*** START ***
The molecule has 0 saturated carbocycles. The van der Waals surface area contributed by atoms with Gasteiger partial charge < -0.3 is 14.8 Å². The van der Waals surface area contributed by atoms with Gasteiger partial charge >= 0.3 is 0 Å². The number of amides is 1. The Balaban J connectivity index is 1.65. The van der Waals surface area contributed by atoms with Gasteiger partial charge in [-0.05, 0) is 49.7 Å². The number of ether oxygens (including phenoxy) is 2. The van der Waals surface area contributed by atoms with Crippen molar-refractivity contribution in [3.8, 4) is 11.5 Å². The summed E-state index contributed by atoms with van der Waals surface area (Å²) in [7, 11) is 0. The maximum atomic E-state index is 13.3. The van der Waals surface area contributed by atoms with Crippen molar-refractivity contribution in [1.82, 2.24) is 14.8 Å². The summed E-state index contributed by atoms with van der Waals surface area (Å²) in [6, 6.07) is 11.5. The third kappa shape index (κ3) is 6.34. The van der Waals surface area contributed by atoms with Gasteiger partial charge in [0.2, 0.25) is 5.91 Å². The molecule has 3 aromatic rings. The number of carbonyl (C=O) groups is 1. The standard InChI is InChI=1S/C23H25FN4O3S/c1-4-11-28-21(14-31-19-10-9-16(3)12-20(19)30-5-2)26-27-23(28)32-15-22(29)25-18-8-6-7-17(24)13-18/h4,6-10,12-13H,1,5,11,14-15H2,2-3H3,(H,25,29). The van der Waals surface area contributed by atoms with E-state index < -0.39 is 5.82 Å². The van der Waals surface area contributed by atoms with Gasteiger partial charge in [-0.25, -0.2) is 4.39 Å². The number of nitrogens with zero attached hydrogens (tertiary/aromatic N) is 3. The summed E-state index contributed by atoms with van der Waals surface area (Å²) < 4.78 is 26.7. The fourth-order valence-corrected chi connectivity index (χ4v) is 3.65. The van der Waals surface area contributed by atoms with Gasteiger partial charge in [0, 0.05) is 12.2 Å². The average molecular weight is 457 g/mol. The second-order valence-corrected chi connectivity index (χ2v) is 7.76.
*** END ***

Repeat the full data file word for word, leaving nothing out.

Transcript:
The molecule has 0 saturated carbocycles. The van der Waals surface area contributed by atoms with Gasteiger partial charge < -0.3 is 14.8 Å². The van der Waals surface area contributed by atoms with Gasteiger partial charge >= 0.3 is 0 Å². The number of amides is 1. The Balaban J connectivity index is 1.65. The van der Waals surface area contributed by atoms with Gasteiger partial charge in [-0.05, 0) is 49.7 Å². The number of ether oxygens (including phenoxy) is 2. The van der Waals surface area contributed by atoms with Crippen molar-refractivity contribution in [3.8, 4) is 11.5 Å². The summed E-state index contributed by atoms with van der Waals surface area (Å²) in [7, 11) is 0. The maximum atomic E-state index is 13.3. The van der Waals surface area contributed by atoms with Crippen molar-refractivity contribution in [1.82, 2.24) is 14.8 Å². The summed E-state index contributed by atoms with van der Waals surface area (Å²) in [6, 6.07) is 11.5. The third kappa shape index (κ3) is 6.34. The van der Waals surface area contributed by atoms with Gasteiger partial charge in [0.2, 0.25) is 5.91 Å². The molecule has 3 aromatic rings. The number of carbonyl (C=O) groups is 1. The standard InChI is InChI=1S/C23H25FN4O3S/c1-4-11-28-21(14-31-19-10-9-16(3)12-20(19)30-5-2)26-27-23(28)32-15-22(29)25-18-8-6-7-17(24)13-18/h4,6-10,12-13H,1,5,11,14-15H2,2-3H3,(H,25,29). The van der Waals surface area contributed by atoms with E-state index < -0.39 is 5.82 Å². The van der Waals surface area contributed by atoms with Gasteiger partial charge in [-0.25, -0.2) is 4.39 Å². The number of nitrogens with zero attached hydrogens (tertiary/aromatic N) is 3. The summed E-state index contributed by atoms with van der Waals surface area (Å²) < 4.78 is 26.7. The fourth-order valence-corrected chi connectivity index (χ4v) is 3.65. The van der Waals surface area contributed by atoms with Gasteiger partial charge in [0, 0.05) is 12.2 Å². The average molecular weight is 457 g/mol. The second-order valence-corrected chi connectivity index (χ2v) is 7.76.